Summer is an excellent time to fit some reading in, freed from the daily round of "go to school, do homework, sleep, repeat."
However, with the sheer amount of reading material available, it's difficult to choose the best books. Some of our TX. writers have therefore offered their personal favorites for summer reading.
From "1984" on, dystopia is a highly popular genre.
Savannah Rice, a sophomore at Weber High School, suggests a modern twist on the subject: "I would recommend 'Divergent' by Veronica Roth. It's a dystopian novel, perfect for anyone who likes 'The Hunger Games' and the like. It's suspenseful and is the perfect mix of action and romance."
"My favorite is 'The Hunger Games' series (by Suzanne Collins)! It's so interfering and exciting," agrees Morgan Sewell, another dystopia fan and a senior at Bonneville High.
Olivia Andrus, on the other hand, prefers a classic rags-to-riches story.
"My favorite book is (Frances Hodgson Burnett's) 'A Little Princess,' " the Ogden High sophomore says. "The little girl in it, Sara Crewe, is so sweet and innocent, which makes you feel bad for her while she goes through all her trials. The book teaches a valuable lesson on always being nice to others."
Emily Shepherd of Bear River High loves a good classic as well.
"My favorite book is 'Crime and Punishment' by Fydor Dostoevsky because the writing style reflects the personality of the characters and it shows that people have a mix of both good and bad inside of them and each can have influence in your actions," says the senior. "No matter how many reasons you can give to rationalize an action that will hurt someone, you can't justify it. The book just gives a new perspective on morality and the effect that individual people have on humanity as a whole."
"Hush, Hush," by Becca Fitzpatrick, is the favorite of Taylor Deem, a Fremont High junior.
"I love to read this book and I have loved every book after the first one," Deem says. "It is not suggested for people who can't handle happy-go-lucky books. Of course they all end up happily ever after, but it's dark on the way there. I do suggest it for people who love deep intense romance and a struggle for a happy ending."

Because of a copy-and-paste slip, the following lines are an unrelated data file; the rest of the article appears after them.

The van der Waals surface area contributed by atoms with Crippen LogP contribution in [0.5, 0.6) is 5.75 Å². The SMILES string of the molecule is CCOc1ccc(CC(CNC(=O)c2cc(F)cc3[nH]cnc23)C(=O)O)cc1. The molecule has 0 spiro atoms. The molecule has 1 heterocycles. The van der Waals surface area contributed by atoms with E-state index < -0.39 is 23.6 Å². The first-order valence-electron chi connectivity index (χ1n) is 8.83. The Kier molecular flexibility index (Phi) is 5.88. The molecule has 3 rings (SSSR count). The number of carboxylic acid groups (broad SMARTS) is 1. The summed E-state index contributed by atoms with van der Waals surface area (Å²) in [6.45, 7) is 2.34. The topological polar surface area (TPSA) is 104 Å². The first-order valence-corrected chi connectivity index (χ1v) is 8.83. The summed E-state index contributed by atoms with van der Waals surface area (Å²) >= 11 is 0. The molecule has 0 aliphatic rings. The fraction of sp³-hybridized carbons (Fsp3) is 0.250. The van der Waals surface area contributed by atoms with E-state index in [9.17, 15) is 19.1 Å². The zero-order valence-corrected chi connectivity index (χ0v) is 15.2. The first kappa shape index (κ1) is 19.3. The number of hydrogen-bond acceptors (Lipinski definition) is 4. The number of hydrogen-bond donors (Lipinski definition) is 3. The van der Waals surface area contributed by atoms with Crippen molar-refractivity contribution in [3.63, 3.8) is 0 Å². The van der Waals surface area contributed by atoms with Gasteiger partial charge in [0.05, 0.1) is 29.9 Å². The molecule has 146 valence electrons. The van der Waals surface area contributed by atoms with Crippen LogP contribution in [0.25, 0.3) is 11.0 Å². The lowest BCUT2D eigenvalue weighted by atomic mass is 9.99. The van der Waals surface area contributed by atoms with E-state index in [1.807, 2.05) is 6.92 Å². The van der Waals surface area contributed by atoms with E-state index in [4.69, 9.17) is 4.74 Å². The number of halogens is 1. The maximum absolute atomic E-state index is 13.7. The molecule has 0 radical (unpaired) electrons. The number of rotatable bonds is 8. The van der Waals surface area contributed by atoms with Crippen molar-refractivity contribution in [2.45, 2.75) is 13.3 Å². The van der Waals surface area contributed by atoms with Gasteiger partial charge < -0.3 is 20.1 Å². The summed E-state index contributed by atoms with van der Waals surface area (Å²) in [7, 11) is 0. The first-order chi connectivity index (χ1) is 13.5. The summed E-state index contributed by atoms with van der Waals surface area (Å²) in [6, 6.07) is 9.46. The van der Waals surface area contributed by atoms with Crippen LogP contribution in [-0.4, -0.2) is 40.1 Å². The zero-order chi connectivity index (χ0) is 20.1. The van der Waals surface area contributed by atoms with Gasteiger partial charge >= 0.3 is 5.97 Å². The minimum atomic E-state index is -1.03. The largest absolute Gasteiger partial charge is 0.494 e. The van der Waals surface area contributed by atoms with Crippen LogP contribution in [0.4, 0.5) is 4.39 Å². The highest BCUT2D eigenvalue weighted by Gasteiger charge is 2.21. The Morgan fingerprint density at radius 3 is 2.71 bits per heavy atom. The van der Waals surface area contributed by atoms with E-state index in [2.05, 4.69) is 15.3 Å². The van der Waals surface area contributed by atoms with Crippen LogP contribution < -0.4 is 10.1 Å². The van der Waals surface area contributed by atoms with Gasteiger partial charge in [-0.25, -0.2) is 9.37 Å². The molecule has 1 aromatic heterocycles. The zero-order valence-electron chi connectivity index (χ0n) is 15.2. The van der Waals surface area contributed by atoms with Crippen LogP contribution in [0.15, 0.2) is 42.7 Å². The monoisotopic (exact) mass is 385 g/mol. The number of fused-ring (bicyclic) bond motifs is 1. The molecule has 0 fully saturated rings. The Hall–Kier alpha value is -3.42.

Krystal Ruiz's pick gets a bit metaphysical, being a powerfully moving book about books -- "The Book Thief" by Markus Zusak.
"I love almost every book I read, but 'The Book Thief' is my all-time favorite," the Weber High sophomore says. "It's about a girl who lives in Germany during World War II. It's a very sad book, but it changes your perspective on life and love and the power of words."
Angelica Previte recommends two books, a philosophical thriller and a masterpiece of armchair travel.
"I loved G.K. Chesterton's novel 'The Man Who Was Thursday,' which follows the adventures of policeman Gabriel Syme as he infiltrates the high council of an anarchist organization," says Previte, a junior at Weber High. "Chesterton's writing style is evocative without being wordy; his prose is as close to poetry as it gets. The book is both thoughtful and incredibly funny. Also, there's an elephant chase.
" 'The Worst Journey in the World' by Apsley Cherry-Garrard is also a great book for summer. It's the thrilling story of Cherry-Garrard's adventures on Robert Falcon Scott's doomed expedition to Antarctica. When 100-degree temperatures feel unbearable, you can be thankful that at least you're not in a 77-below blizzard."
Mythology can become a treasure house of great ideas for writers, as in "The Scorpio Races," Maggie Steifvater's tale of the capaill uisce, the legendary water horses.
" 'The Scorpio Races' is an action-packed adventure," says Sierra Bruggink, a Weber High sophomore. "The author draws you into the story until you become the characters. It's a truly well-written story about determination. I love how the author weaves her story, and that it's not a trilogy .just a simple spell-binding story in one novel."
Finally, Kalli Damschen, a senior at Clearfield High, recommends a very atypical cancer story: " 'The Fault in Our Stars' by John Green made me laugh and cry all within a span of five minutes, and then repeated the process until the book's final page. Not only is the prose beautiful, but the story is both entertaining and inspiring, telling the story of Hazel Lancaster, a teenage terminal cancer patient, and Augustus Waters, the boy she falls in love with."
Reading doesn't have to end just because school does. Without assigned books to read, there are even more opportunities to pick up a good book of one's choice and mentally escape the heat, whether it be to Germany, Antarctica, or places not found on any earthly map.